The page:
Principles of Macroeconomics: A Study Guide

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Chapter 6: Measuring National Output and National Income Multiple Choice
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1. To arrive at GDP, the Bureau of Economic Analysis (BEA) counts: The value of total sales. The value of final sales. The value of intermediate goods and final goods. Total value added plus the value of sales at the retail level. Any of the above. 2. Which of the following is counted in GDP? The sale of a used car. The sale of an old house. The sale of stocks and bonds. The fee paid to a broker for selling a stock. None of the above. 3.
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Which of the following is counted in GDP? The output produced by U.S. citizens abroad. The profits earned abroad by U.S. companies. The output produced by foreigners working in U.S. companies abroad. The profits earned in the Unites States by foreign-owned companies. All of the above. 4. Which statement(s) below is/are true about the difference(s) between GDP and GNP? GNP measures output produced by factors of production owned by U.S. citizens within the United States. There is a substantial difference between GDP and GNP for most countries. When a Japanese company earns profits in the United States, those profits are counted as part of Japanese GDP, but not as part of Japanese GNP. The wages paid to U.S. workers working in a Japanese factory in the United States are counted as part of U.S. GNP, but the profits from the factory are not. All of the above. 5. For the year 2000, the percentages of C , I , G , and ( EX - IM ) in U.S. aggregate expenditure are roughly as follows:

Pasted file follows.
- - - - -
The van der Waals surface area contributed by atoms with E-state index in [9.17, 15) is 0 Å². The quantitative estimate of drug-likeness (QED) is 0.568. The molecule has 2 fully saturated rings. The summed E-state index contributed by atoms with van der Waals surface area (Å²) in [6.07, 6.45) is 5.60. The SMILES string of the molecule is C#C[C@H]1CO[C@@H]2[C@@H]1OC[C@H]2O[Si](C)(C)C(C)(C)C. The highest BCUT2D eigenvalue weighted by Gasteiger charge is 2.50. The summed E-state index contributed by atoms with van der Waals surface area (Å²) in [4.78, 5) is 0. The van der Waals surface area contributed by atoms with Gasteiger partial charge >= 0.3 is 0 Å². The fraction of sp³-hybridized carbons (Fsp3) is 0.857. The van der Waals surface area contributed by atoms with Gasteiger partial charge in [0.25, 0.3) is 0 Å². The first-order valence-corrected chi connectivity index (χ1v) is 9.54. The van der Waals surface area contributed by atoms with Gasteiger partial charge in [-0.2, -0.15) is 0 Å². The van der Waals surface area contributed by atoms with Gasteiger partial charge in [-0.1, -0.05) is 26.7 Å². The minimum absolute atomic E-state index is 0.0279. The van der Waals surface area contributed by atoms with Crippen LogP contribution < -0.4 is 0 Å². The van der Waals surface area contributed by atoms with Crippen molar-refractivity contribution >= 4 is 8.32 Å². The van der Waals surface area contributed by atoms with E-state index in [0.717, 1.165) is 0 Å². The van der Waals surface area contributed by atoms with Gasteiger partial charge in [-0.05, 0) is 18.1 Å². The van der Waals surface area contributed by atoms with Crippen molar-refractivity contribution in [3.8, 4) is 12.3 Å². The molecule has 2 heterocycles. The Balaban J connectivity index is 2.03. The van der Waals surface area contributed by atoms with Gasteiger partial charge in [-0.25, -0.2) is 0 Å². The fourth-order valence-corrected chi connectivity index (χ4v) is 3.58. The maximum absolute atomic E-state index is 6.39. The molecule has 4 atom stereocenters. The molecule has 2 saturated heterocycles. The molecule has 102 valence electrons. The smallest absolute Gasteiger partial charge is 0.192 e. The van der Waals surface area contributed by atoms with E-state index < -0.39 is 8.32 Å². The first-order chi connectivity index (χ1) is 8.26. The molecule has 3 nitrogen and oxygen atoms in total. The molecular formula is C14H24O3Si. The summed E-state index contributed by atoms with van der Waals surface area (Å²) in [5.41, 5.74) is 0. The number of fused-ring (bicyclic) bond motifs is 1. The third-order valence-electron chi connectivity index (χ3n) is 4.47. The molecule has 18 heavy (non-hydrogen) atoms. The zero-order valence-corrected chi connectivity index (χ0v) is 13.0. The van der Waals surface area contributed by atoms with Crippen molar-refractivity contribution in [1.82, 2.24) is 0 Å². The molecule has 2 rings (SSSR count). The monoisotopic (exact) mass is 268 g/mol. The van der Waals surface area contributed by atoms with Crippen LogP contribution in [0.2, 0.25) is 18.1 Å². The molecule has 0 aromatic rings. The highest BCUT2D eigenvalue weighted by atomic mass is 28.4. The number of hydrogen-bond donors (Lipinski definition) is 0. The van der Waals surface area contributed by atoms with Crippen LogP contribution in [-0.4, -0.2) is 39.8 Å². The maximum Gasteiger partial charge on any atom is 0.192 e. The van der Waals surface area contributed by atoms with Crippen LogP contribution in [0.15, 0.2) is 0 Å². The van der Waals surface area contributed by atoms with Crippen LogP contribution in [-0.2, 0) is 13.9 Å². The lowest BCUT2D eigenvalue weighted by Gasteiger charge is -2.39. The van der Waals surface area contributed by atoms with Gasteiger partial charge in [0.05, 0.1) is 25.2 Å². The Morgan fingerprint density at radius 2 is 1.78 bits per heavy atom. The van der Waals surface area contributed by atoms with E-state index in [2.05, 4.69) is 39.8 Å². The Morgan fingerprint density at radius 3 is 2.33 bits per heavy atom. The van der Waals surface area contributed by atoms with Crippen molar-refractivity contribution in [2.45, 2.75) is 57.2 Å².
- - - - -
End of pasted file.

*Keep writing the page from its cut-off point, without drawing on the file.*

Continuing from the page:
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68%, 15%, 18%, and -1%.
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